President Trump told Senate Majority Leader Mitch McConnell his plan for funding the delayed border wall.
Trump will sign border bill, McConnell says, and declare national emergency originally appeared on abcnews.go.com
In a surprise development Thursday, Senate Majority Leader Mitch McConnell announced on the Senate floor that President Donald Trump told him he would sign a border security funding bill that would avert a government shutdown, but also would declare a national emergency in order to get more funding for his proposed border wall.
McConnell’s announcement came just before a Senate vote on the measure, which the House is scheduled to vote on Thursday evening.
Many Republicans, including McConnell, had advised the president against declaring a national emergency., which is a challenge Congress’ “power of the purse” — the power to decide how and where taxpayer money is spent.
(MORE: President Trump wants to declare a national emergency over the border. Can he do that? )
A few minutes later, Minority Leader Chuck Schumer responded to word that Trump would declare a national emergency, saying, “I hope he won’t. That would be a very wrong thing to do.”
(MORE: Trump considering declaring national emergency in an effort to secure wall funding )
Shortly after Schumer spoke, White House press secretary Sarah Sanders confirmed that Trump would make the moves.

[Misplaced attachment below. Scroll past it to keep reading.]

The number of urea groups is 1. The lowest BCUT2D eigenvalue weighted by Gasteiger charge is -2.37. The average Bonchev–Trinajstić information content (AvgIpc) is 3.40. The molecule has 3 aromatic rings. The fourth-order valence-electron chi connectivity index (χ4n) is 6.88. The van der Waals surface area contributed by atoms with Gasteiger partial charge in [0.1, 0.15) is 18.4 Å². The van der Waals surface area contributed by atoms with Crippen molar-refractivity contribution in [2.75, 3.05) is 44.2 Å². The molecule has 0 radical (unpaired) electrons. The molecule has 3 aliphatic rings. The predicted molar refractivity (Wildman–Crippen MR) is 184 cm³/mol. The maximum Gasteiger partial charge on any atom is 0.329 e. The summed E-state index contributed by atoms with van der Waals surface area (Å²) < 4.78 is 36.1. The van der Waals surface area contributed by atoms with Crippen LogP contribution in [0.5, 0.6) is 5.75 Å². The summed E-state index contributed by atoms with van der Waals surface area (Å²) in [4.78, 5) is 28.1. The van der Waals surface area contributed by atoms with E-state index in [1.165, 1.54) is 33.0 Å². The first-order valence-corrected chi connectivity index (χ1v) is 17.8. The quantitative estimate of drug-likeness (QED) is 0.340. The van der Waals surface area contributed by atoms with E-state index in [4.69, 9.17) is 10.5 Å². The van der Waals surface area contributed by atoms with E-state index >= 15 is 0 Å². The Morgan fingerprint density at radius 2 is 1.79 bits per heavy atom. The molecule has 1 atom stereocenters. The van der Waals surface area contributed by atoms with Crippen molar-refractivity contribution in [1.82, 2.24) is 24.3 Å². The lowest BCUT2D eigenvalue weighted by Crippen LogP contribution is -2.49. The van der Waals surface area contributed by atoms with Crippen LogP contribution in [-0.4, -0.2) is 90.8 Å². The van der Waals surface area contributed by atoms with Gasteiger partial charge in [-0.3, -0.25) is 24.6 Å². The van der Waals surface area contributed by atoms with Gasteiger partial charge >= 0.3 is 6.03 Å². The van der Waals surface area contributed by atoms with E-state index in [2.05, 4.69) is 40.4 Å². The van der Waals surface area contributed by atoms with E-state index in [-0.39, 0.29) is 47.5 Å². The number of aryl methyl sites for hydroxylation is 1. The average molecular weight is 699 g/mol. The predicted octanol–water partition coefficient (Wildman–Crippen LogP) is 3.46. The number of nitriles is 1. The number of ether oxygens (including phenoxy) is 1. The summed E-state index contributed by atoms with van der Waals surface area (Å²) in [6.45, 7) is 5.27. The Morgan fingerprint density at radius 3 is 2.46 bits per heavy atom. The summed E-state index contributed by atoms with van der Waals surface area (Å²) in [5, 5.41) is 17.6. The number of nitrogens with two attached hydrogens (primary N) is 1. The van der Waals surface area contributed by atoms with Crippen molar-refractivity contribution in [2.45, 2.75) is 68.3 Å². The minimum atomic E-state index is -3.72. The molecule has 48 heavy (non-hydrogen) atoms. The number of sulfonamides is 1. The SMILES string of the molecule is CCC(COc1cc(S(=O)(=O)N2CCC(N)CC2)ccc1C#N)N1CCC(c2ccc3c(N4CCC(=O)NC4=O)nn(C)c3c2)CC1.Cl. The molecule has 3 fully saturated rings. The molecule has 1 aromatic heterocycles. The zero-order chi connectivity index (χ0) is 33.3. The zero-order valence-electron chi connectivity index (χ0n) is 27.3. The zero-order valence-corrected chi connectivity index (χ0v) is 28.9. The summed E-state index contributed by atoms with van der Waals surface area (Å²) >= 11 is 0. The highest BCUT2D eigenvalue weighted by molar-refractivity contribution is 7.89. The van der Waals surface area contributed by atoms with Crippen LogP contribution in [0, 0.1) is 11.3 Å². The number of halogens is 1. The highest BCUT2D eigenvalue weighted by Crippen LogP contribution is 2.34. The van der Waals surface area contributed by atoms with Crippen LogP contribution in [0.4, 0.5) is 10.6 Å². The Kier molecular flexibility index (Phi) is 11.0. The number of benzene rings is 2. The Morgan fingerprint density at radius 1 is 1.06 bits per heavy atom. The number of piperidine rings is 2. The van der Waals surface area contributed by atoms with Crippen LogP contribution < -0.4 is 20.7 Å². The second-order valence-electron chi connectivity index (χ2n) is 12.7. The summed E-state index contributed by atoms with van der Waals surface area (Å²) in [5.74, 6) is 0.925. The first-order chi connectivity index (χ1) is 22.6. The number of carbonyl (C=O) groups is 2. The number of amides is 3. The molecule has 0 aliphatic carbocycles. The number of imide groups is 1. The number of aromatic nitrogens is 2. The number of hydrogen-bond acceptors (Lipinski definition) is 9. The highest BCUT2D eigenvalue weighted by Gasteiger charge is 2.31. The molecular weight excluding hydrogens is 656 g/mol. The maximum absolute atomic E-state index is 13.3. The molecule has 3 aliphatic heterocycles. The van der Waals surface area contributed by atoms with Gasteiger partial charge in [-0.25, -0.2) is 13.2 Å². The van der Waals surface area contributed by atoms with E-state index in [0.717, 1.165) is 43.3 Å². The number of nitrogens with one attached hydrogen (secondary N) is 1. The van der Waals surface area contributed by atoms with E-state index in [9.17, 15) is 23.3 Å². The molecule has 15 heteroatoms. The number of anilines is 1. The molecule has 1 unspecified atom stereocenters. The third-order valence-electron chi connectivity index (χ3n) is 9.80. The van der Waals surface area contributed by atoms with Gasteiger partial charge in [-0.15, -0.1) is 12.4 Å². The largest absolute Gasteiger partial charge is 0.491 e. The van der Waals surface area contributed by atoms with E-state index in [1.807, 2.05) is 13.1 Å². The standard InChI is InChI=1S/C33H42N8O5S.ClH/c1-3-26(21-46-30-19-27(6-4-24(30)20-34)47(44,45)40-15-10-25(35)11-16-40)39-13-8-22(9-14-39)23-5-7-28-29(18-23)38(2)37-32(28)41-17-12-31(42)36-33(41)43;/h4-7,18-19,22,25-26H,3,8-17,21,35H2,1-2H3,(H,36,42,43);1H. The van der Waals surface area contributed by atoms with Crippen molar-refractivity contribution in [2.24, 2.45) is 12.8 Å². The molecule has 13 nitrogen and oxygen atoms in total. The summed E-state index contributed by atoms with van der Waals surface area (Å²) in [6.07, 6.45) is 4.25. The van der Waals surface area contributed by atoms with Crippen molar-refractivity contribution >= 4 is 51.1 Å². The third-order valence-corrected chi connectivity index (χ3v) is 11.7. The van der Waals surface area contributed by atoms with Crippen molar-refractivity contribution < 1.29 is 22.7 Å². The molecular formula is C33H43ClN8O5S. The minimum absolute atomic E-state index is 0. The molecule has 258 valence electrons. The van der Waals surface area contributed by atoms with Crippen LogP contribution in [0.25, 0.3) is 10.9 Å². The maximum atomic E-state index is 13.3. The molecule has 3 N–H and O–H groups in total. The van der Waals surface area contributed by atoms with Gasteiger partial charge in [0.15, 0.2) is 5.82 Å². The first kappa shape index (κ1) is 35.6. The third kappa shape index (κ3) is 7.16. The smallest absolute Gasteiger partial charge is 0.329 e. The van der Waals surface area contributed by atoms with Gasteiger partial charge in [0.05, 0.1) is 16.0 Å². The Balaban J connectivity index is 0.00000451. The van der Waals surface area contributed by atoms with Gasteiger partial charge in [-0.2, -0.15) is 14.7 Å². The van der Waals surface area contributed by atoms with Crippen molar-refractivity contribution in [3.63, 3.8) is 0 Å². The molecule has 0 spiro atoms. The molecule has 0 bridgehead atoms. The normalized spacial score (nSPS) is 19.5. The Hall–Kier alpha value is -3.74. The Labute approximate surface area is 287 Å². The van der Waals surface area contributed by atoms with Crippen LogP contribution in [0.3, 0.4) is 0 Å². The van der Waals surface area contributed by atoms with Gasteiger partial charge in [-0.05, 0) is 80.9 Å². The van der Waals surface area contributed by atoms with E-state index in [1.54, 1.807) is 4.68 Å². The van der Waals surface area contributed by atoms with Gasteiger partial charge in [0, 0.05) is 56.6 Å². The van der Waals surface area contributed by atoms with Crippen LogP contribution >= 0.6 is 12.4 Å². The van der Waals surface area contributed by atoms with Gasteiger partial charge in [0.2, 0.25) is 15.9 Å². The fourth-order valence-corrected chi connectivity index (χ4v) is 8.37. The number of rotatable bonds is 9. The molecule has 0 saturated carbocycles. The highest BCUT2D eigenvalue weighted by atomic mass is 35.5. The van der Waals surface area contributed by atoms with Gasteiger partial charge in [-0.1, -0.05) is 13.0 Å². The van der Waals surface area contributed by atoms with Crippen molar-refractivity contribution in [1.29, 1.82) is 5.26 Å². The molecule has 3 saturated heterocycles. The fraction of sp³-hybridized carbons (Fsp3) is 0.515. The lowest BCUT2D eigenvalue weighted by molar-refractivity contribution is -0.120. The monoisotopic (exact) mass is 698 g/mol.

“President Trump will sign the government funding bill, and as he has stated before, he will also take other executive action – including a national emergency – to ensure we stop the national security and humanitarian crisis at the border,” Sanders said in a statement. “The President is once again delivering on his promise to build the wall, protect the border, and secure our great country.”
House Speaker Nancy Pelosi reacted by saying, “It’s not an emergency — what’s happening at the border.”
She accused the president of selling the country “a bill of goods” and of trying to make “an end run around Congress.”
She might pursue a legal challenge, she said, calling it “an option.”
Trump had previously said he was reserving judgment on whether he’ll sign the measure until he sees the final text, though the president has indicated he was warming to the deal after receiving a briefing Tuesday on its parameters from Sen. Richard Shelby, the top Republican negotiating on behalf of his party.
“We’re looking for landmines,” Trump told reporters in the Oval Office on Wednesday. “A shutdown would be a terrible thing. I think a point was made with the last shutdown. People realized how bad the border is, how unsafe the border is and I think a lot of good points were made, but I don’t want to see another one.”
While the bill includes $1.375 billion for 55 miles of new physical barriers, it doesn’t include funds for the “big, beautiful wall” prototypes the president touted on the campaign trail.
In remarks to the Major County Sheriffs and Mayor Cities Chiefs Association Joint Conference in Washington, Trump again played up how much work has already been done towards building the wall he promised to supporters, at one point riffing that a person would have to “be able to climb Mount Everest” to be able to get through the barriers being built.